In October, when the paddy crop matures, they take freshly polished rice to sell. Joining them are fishermen with the night’s catch. To travel to these markets, these small traders catch rickety ferries from two jetties abutting the creek separating their peninsula from Mumbai’s burgeoning suburbs.
The jetties are dilapidated and the boat service is erratic. New development plans for the area envisages a bridge link that could end the area’s relative isolation from the suburban sprawl across the creek. The bridge will also make the daily commute to Mumbai easier for the vegetable farmers and fishermen. So, one would think that the villagers would welcome the bridge project.
But most residents of the villages do not want the bridge. They fear that a road-link to the city will destroy their area’s natural landscape and culture. Noel Kinny of the Machchimar Sahakari Sanstha, a group representing fishermen, said, “Our biggest fear about the bridge is that it will end our centuries-old way of life,” said Kinny.
“These are last villages left in the city. If the creek had not separated us from the rest of the city, there would not have been any open land here,” said Lourdes D’Souza, secretary of the Dharavi Beth Bachao Samiti, one of the groups spearheading the agitation against recent plans to create a ‘tourism zone’ in the area.
The tourism plan is one of the several such schemes that have plotted to get hold of one of the last stretches of open land around Mumbai. The first such plan was a Special Economic Zone spread over 2,500 acres. However, protests by local residents meant that plans for the project faded away by 2009, three years after it was announced.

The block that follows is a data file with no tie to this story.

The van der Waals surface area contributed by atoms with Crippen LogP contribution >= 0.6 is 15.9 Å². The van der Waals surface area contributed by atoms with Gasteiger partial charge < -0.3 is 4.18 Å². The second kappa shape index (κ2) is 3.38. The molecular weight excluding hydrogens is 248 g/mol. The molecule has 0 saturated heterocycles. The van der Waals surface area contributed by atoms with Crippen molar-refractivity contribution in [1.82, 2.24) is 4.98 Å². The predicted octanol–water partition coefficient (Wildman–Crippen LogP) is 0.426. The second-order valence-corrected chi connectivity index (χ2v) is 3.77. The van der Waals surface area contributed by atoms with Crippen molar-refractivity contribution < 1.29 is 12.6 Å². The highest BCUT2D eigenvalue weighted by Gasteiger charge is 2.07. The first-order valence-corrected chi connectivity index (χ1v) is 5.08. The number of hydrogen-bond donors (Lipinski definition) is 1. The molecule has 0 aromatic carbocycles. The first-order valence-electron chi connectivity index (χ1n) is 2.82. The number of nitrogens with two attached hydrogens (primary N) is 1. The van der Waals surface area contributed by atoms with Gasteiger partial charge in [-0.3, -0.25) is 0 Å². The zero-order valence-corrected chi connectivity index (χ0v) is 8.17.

Then another scheme – The Regional Plan, 1996-2011, for Mumbai Metropolitan Region – talked about a ‘Recreation and Tourism Development Zone’. Around 43 square kilometres of land in 8 villages, two of them within Mumbai municipal limits, were notified for the project. This plan has more or less been abandoned after opposition. Meanwhile, the demarcation of the area’s mangrove forests as protected areas substantially reduced the land that can ever be developed from about 8,000 to 4500 acres.
According to Joseph Gonsalves of the Dharavi Beth Bachao Samiti, in 2010, villagers filed 17,000 objections against schemes to develop the area. In 2011, they sent 14,000 protest letters to the Mumbai Metropolitan Region Development Authority, the planning agency. “Despite our continued opposition, roads and new jetties continue to be built,” said Gonsalves. “The plans are being made without consulting the residents of the area.”
One nine-meter-wide coastal road that has been planned will cut across fishing villages and ancient churches, according to Gonsalves, a resident of Uttan, one of the villages affected by the plans. The suspicion that villagers are being kept out of discussions for the area’s development has grown after notification for the ‘tourism zone’ was published in an English-language business newspaper though most people in the area are familiar with Marathi.
Groups opposing the tourism zone say they are not against development. There are already small resorts along the beaches. Opponents of the government’s big tourism plans think that these small businesses will be ruined by the latest plans. “We want the jetties to be repaired and modernised; this is the development we want. Anything else will uproot us,” said D’Souza.
Two weeks ago, groups opposing the tourism project held a meeting in the area. While many groups from outside Mumbai turned up for the meeting, most villagers, distracted by the presence of government surveyors who had come to measure their land, could not attend it. On Sunday, they are planning to meet at a church in Uttan.